1. An apparatus for testing bituminous materials comprising container means having an apertured plate therein on which a sample of bituminous material to be tested is placed, means connected to said container means adjacent said plate to supply solvent onto said sample, means for applying at least to said sample an agitating action in order to increase the effect of the solvent on the sample to dissolve dissolvable parts therefrom and to loosen solid parts therefrom, sieve means disposed in said container means to separate the solid parts into different grain sizes, means operatively connected to said container means to receive as a continuous stream solute and finer grain solid parts therefrom and to subject the solute and finer grain parts to a separating action to rapidly separate the finer grain parts from the solute, means operatively connected to said receiving means to collect the solute therefrom and to measure same, and drying means for drying said separated solid parts in said container means and said receiving means whereby a rapid determination of the complete composition of bituminous materials may be effected by means of a single operation.
2. An apparatus according to claim 1 wherein said applying means of said agitating action includes an ultrasonic generator means.
3. An apparatus according to claim 1 wherein said applying means of said agitating action includes means operatively connected to said container means to apply oscillating motion thereto.
4. An apparatus according to claim 1 wherein said receiving means includes a centrifuging means.
5. An apparatus according to claim 4- wherein said centrifuging means comprises a conically shaped sleeve having an upper open end to receive the solute and liner grain parts and a lower closed end smaller in diameter than said upper end, motor means operatively connected to said lower end to rotate said sleeve, and a collecting collar disposed around said upper end to receive the solute ejected'through said sleeve during operation of said centrifuging means.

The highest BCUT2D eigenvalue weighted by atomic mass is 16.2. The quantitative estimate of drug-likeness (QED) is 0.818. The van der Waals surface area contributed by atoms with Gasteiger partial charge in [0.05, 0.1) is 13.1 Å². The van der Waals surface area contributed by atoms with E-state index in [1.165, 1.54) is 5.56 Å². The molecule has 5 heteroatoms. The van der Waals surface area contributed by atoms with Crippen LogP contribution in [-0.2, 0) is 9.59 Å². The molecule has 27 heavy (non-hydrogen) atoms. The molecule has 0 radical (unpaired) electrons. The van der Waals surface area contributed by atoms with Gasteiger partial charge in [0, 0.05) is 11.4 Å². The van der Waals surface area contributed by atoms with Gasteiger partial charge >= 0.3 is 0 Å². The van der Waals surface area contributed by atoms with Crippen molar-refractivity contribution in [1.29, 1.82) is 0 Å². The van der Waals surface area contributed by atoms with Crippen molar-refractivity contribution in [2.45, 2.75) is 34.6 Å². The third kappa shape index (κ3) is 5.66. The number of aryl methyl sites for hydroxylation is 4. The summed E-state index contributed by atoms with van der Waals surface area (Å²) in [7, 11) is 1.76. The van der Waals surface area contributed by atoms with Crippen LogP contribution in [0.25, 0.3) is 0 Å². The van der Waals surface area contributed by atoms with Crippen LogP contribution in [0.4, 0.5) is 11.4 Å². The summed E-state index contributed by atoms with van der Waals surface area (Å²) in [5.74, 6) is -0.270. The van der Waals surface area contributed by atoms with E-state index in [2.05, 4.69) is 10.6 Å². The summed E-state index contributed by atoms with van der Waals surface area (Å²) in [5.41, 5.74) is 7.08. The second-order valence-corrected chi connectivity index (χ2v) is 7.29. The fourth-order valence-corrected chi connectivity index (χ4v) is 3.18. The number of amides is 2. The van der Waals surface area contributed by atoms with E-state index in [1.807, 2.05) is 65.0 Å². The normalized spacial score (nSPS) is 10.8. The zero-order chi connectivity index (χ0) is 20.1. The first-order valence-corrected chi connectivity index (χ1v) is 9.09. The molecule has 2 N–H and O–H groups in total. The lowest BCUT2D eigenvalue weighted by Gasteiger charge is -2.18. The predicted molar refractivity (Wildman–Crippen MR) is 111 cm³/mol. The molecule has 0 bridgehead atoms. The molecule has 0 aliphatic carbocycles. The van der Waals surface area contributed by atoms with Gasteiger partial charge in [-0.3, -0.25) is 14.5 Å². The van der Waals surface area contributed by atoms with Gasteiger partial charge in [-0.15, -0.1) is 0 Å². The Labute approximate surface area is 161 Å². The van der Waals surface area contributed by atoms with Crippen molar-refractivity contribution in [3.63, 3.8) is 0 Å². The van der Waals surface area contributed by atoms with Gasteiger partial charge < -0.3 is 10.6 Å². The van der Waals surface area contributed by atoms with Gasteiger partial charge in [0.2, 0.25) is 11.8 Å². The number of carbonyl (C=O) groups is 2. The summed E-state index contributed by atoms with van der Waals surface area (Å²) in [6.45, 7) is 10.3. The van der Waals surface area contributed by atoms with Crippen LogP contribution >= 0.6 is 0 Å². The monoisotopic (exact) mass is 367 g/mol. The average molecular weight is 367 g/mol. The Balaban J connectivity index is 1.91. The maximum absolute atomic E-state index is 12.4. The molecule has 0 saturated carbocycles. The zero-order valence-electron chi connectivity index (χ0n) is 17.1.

6. An apparatus according to claim 5 wherein said drying means includes blower means operatively connected to said container means to supply air thereto and said centrifuging means, an outlet pipe engaging said collecting collar, said upper edge of said sleeve being provided with Wing means to direct the air passing through said sleeve into said outlet pipe.
7. An apparatus according to claim 5 wherein said centrifuging means includes a heating element surrounding said sleeve.
' 8. An apparatus according to claim 1 wherein pipe means are disposed between said container means and said receiving means, said drying means comprise a blower means operatively connected to said container means to supply air thereto which then passes through said pipe means into said receiving means.
9. An apparatus according to claim 1 wherein control means are disposed between said solvent-supplying means and said container means and between said container means and said receiving means to control respectively the supply of solvent to said container means and the continuous stream from said container means into said receiving means.
References Cited by the Examiner UNITED STATES PATENTS 1,941,212 12/33 Johnson 2O9315 X 2,095,056 10/37 Cl0ugh 73153 X 2,862,620 12/58 Van Zelst 2093l5 X OTHER REFERENCES The Asphalt Institute College Park, Md., March 1960,
Pages 30, 3537.
Publication: US. Dept. of Agriculture Bulletin No. 949 Standard and Tentative Methods of Sampling and Testing Highway Materials October 1929, pages 38-40, 55-57. 73/146.
RICHARD C. QUEISSER, Primary Examiner.
DAVID SCI-IONBERG, ROBERT L. EVANS,